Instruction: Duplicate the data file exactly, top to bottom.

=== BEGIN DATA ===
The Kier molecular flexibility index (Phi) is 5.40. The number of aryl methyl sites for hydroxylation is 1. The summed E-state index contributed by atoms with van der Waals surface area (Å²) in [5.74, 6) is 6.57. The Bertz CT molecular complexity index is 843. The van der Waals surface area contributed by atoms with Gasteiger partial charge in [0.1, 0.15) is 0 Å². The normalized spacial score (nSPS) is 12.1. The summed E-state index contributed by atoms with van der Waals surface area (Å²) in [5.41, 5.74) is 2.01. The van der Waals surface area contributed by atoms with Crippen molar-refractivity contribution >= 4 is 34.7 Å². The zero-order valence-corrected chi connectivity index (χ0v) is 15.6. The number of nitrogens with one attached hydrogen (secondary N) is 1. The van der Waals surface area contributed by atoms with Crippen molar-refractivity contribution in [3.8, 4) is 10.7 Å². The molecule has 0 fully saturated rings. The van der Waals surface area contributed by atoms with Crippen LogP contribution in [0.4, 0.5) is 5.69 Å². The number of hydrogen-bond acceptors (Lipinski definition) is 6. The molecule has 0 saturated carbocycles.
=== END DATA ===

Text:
The Kier molecular flexibility index (Phi) is 5.40. The number of aryl methyl sites for hydroxylation is 1. The summed E-state index contributed by atoms with van der Waals surface area (Å²) in [5.74, 6) is 6.57. The Bertz CT molecular complexity index is 843. The van der Waals surface area contributed by atoms with Gasteiger partial charge in [0.1, 0.15) is 0 Å². The normalized spacial score (nSPS) is 12.1. The summed E-state index contributed by atoms with van der Waals surface area (Å²) in [5.41, 5.74) is 2.01. The van der Waals surface area contributed by atoms with Crippen molar-refractivity contribution >= 4 is 34.7 Å². The zero-order valence-corrected chi connectivity index (χ0v) is 15.6. The number of nitrogens with one attached hydrogen (secondary N) is 1. The van der Waals surface area contributed by atoms with Crippen molar-refractivity contribution in [3.8, 4) is 10.7 Å². The molecule has 0 fully saturated rings. The van der Waals surface area contributed by atoms with Crippen LogP contribution in [0.4, 0.5) is 5.69 Å². The number of hydrogen-bond acceptors (Lipinski definition) is 6. The molecule has 0 saturated carbocycles.